I read an article on CTV News last night and wanted to post a link on my Facebook page to celebrate my glee at a study backing one of my parenting choices but then realized that, like any other study, there’s probably one out there contradicting this one. I’m sure someone I offended by posting it would then post her link, which would only incite one of those Facebook wall wars between women who may or may not even know each other. Great for afternoon entertainment but not so great for positive discussion.
So I decided to post it on my blog (because random people on the internet are so much kinder, right?!)
Here is the link to the Quebec study that brought about some interesting results when researchers compared children who received their first dose of the measles vaccine at 12 months with those who received the first dose at 15 months. Why the need to compare? The researches were trying to determine why a puzzling number of Quebec teenagers, who were assumed to have been protected in infancy, were contracting measles. More than 700 measles cases were reported in the 2011 outbreak.
3 months may not make a huge difference when you’re an adult, but we’ve all seen the astounding rate at which infants develop (especially in their first two years) so three months is a large amount of time when thinking about it from a development perspective.
The children who received their first dose of the measles vaccine at 12 months were six times more likely to go on to contract the disease than those who got their first dose at 15 months.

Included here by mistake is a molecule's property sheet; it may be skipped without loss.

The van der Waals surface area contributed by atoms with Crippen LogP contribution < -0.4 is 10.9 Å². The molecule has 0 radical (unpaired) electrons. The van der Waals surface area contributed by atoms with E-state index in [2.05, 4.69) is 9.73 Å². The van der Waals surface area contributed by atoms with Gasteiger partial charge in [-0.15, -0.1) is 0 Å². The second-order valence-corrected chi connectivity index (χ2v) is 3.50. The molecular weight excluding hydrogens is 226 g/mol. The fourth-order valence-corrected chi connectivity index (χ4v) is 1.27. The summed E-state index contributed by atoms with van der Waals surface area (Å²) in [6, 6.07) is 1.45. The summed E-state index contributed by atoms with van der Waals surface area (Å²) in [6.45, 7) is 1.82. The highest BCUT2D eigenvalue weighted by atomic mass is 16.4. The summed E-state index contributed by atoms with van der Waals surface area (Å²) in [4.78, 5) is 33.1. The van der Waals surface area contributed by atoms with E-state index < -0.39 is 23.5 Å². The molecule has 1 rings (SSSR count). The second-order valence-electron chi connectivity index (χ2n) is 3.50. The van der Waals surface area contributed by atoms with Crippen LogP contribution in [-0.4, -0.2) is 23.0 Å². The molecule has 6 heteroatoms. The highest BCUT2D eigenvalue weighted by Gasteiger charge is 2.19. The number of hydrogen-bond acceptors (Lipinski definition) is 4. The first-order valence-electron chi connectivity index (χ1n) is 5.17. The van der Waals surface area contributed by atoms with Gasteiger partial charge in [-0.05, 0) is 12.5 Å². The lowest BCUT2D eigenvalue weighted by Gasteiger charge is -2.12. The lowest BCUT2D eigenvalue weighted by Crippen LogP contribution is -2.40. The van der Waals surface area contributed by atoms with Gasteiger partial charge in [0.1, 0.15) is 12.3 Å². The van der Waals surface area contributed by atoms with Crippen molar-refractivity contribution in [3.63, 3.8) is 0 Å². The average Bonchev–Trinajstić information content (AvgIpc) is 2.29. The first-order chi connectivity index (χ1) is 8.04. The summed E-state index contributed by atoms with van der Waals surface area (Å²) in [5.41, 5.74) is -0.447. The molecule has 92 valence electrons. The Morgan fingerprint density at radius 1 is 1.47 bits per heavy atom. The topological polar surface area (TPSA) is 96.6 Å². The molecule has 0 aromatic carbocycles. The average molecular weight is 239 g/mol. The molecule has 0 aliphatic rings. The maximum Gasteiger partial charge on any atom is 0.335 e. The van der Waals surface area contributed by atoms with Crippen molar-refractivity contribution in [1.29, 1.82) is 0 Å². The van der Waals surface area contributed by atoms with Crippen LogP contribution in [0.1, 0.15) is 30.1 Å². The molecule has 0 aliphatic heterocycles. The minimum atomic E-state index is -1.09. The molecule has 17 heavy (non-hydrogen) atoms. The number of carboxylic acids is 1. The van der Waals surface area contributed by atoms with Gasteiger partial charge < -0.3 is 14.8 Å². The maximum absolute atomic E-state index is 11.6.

With my first child, I followed all the “rules” and had his immunizations right on schedule, until we got closer to his first birthday and I started reading about the controversy over the MMR vaccine. It gave me some considerable food for thought, but I followed my doctor’s recommendation and forged ahead. When I had my second child, I was a little more seasoned as a mommy and decided that perhaps delaying her immunizations by a few months each time wasn’t such a bad idea. With my third, secure in my choices and research we decided to delay even longer, about 4 months or so for each.
I’ve long felt that immunizations are a lot for a wee baby to handle but it’s necessary in order to keep them and other children protected. A baby is still a little boo at 6 months, but she’s just a little bit bigger, a little bit stronger than she was at 4 months.
I’m very curious to see what reaction this study gets from the medical community and parents as well. Why did those 3 months make such a difference in immunity to measles? What does that mean for all immunizations?
I certainly am pro-immunization, I understand the risk involved in not vaccinating children, but this gives parents some pause and food for thought when considering whether to delay.
What do you think?